Budget 2021: VED and fuel duty freeze welcomed

Chancellor Rishi Sunak

There was good news for commercial fleet operators in the Budget, with a freeze in fuel duty, an extension to the furlough scheme and a freeze in VED for HGVs.

It is the eleventh consecutive year duty has been frozen. However, the Treasury says that future fuel duty rates will be considered in the context of the UK’s commitment to reach net-zero emissions by 2050, suggesting it may be the last time fleets can expect a freeze.

Sir Mike Penning MP, chair of the All-Party Parliamentary Group (APPG) on Road Freight and Logistics and former roads minister welcomed the freeze on fuel duty.

He explained: “Freezing fuel duty will be a real boost to Britain’s hauliers who have been the unsung heroes of the pandemic, but the Chancellor must go further and investigate the need for an essential user rebate for UK hauliers. 

“Our haulage industry will be vital to our economic recovery and the Chancellor must ensure that they are not held back by paying highest rate of fuel duty in Europe.”

The APPG had called for an essential user rebate on fuel duty, which would cut the effective level of fuel duty to that of Germany.

In a recently launched APPG report, it suggests the rebate would provide a reduction in fuel duty of around 15 pence per litre for road haulage operators.

Alex Veitch, general manager of public policy at Logistics UK, said: “As the economy starts to recover from the impact of the Covid-19 pandemic, Logistics UK and its member businesses are grateful for the news of a continued fuel duty freeze.

“At a time when many businesses are yet to open up fully, or to see the first signs of recovery, another charge to already fragile balance sheets could have been catastrophic for the organisations which are at the heart of every element of the economy.” 

The one-year freeze in fuel duty (2021-22) will cost the Treasury £795m. That will rise to £885m the year after, £910m in 2023-24, £925m in 2024-25 and £945m in 2025-26.

The Budget also reveals that there will be an uprate in VED rates for cars, vans and motorcycles in line with RPI from April 1.

However, to support the haulage sector and pandemic recovery efforts, the Government will freeze VED for heavy goods vehicles (HGVs) for 2021-22 and will suspend the HGV Levy for another 12 months from August 2021.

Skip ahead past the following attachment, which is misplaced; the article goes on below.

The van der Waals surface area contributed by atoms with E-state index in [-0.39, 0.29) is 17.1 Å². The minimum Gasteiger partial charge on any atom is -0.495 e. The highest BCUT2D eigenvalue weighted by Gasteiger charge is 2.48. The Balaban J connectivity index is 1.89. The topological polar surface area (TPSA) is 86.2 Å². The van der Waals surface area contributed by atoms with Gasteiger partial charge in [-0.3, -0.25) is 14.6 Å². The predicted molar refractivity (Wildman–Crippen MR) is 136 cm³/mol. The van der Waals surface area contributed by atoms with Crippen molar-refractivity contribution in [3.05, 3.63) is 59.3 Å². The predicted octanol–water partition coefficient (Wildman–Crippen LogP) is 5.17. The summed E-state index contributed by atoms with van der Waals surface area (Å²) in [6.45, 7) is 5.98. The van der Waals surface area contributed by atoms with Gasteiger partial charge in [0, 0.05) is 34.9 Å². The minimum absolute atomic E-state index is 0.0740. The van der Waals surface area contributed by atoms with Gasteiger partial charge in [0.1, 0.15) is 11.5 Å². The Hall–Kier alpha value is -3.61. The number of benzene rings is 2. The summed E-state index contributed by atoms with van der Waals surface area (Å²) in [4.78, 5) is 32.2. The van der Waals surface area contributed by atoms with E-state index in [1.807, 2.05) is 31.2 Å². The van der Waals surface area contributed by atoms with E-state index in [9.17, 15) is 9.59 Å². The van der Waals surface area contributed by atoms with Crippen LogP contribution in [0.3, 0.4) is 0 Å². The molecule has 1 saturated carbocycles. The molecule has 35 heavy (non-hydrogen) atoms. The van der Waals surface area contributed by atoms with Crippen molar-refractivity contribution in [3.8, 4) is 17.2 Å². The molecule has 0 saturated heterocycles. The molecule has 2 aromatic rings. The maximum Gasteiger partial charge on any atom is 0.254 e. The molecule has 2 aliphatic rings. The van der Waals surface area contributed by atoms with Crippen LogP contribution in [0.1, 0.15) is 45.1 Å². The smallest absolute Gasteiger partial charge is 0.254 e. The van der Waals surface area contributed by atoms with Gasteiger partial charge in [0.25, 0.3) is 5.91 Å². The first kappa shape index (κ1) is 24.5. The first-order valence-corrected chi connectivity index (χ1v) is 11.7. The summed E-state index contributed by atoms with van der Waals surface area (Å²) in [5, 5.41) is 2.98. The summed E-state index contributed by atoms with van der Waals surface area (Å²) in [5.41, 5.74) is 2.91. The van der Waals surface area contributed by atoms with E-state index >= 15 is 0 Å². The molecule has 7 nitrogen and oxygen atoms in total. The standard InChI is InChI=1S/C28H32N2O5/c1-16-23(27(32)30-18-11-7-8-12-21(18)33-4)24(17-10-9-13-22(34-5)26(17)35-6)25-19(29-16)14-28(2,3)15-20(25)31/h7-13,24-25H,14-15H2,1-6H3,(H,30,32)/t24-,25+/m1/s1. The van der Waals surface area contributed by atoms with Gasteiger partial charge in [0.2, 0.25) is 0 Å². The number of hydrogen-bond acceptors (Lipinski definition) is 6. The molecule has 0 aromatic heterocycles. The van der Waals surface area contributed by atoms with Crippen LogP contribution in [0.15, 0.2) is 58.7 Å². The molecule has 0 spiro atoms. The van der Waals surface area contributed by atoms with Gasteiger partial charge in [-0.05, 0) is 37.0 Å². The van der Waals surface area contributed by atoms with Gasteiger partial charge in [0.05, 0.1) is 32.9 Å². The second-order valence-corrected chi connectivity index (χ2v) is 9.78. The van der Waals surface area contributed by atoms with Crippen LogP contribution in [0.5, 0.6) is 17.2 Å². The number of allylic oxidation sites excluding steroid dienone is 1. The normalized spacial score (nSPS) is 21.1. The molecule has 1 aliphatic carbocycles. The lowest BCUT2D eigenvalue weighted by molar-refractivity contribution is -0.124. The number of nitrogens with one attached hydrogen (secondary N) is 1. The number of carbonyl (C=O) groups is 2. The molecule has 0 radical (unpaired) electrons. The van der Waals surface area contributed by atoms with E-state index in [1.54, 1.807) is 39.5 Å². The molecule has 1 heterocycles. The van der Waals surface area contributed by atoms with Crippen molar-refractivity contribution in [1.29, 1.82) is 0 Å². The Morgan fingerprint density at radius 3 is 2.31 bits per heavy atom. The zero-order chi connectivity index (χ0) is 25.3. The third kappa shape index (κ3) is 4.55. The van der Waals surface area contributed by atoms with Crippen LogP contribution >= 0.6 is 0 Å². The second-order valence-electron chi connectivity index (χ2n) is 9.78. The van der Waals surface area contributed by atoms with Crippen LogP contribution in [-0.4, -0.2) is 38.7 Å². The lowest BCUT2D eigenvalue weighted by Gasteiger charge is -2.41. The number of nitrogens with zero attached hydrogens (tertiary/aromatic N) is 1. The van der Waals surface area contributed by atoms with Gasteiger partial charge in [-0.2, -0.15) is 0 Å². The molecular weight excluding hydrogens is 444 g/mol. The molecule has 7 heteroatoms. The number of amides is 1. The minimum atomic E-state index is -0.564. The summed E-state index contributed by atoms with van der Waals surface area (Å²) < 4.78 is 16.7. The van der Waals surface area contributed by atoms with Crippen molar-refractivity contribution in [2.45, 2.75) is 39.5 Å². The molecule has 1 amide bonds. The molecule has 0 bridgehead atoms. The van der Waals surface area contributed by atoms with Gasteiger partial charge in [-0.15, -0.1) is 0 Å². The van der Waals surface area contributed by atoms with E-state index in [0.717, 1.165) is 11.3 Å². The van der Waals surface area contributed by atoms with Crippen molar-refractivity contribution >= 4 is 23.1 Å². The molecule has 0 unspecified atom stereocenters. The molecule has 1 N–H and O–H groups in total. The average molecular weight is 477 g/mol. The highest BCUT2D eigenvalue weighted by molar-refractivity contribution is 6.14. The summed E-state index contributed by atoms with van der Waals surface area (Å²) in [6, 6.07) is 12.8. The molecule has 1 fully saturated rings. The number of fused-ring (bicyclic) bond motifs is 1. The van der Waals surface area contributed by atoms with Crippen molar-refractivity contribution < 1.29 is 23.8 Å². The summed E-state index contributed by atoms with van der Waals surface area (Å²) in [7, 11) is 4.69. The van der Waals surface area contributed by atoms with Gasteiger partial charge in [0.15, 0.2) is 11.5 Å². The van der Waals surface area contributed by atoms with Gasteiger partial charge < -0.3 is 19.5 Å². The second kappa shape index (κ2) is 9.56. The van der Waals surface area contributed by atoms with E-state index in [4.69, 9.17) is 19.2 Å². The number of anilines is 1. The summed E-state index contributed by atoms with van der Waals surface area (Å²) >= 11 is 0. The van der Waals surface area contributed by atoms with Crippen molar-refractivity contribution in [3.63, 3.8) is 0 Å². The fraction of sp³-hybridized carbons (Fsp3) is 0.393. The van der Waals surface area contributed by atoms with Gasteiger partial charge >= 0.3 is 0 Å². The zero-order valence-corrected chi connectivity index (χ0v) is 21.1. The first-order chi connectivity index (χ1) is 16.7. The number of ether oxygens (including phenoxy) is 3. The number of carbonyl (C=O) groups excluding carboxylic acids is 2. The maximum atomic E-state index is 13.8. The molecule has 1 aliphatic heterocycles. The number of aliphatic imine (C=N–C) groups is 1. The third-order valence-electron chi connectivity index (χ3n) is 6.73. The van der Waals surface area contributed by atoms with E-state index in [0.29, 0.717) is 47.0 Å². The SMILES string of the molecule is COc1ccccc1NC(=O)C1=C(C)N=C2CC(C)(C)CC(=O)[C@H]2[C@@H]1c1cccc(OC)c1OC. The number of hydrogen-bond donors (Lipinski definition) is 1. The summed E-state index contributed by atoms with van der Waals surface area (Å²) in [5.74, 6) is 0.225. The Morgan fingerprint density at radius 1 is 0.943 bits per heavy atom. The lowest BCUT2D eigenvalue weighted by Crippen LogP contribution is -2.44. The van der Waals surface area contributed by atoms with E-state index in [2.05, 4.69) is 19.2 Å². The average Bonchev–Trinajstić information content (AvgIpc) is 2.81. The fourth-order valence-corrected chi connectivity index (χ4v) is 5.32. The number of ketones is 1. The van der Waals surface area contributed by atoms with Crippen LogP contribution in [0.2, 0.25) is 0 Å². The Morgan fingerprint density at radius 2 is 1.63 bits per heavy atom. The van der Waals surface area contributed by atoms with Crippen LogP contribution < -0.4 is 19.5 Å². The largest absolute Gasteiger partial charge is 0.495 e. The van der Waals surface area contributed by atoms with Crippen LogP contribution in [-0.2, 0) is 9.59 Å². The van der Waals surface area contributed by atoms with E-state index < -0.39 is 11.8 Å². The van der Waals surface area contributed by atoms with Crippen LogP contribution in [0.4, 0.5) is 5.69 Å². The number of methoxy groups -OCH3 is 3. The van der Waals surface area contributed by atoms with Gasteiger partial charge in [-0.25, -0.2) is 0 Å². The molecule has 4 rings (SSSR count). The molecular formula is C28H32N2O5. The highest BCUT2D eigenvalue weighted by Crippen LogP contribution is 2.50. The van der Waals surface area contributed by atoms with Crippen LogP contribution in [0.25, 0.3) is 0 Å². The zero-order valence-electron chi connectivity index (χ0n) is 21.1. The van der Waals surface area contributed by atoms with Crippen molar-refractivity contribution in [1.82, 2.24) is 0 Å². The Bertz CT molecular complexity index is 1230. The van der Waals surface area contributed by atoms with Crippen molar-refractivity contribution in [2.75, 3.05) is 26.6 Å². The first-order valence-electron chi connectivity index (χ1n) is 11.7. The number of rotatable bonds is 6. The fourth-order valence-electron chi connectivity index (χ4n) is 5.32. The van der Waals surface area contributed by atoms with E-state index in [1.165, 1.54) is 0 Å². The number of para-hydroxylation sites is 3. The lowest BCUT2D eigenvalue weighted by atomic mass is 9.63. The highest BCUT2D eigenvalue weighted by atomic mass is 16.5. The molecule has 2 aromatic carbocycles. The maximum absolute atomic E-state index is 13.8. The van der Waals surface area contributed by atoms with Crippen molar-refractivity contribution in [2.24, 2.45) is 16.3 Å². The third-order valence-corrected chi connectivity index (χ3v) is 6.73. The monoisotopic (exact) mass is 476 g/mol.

Furthermore, from April 6, fuel benefit charges and the van benefit charge will increase in line with CPI.


There was no mention of road pricing as a potential replacement for fuel duty and VED. However, the Budget did contain an announcement around a series of consultations the Government will launch this year, publishing a ‘Command Paper - Tax policies and consultations (Spring 2021)’ on March 23.

Commercial Fleet has revealed how fleets are split over the merits of replacing fuel duty and road tax with a new road pricing regime

Fewer than half (45%) of the respondents to a Fleet News survey said they were in favour of an alternative pay-as-you-go taxation scheme based on miles driven. However, more than a third (36%) said they were not.

Ashley Barnett, head of fleet consultancy at Lex Autolease, said: “With EVs continuing to perform well in the market and with changing behaviour, we need an updated taxation system that accurately reflects the future of mobility – especially with the 2030 ban on ICE vehicles on the horizon. 

"Although any specific details remain to be seen, we welcome the announcement of a Command Paper on tax policies and consultations on 23rd March. 

"A clear, simple and easy to understand system will give much-needed reassurance to would-be EV drivers and encourage further EV uptake.”


Logistics UK says it had hoped to see greater investment in training programmes to help fill the growing vacancies in the industry.    

Alex Veitch, general manager of public policy at Logistics UK, said: “Funding to train new entrants to the logistics sector is particularly welcome at a time when the industry is suffering significant skills gaps and the loss of EU workers, and a more flexible approach to apprenticeships will also assist the sector in recruiting the next generation of logistics employees. 

“However, the industry needs new recruits now, and a more flexible method of providing direct support to those looking to retrain and reskill into vital operational roles like HGV drivers and transport managers would help that transition.”  

The average cost for a 12-month apprenticeship training and license acquisition is £7,000 – Logistics UK would like to see more immediate government support, in the form of interest-free loans or grants, to be made available now to help switch those affected by the pandemic into the vacancies which are open now, and help with the economic recovery from Covid-19. 

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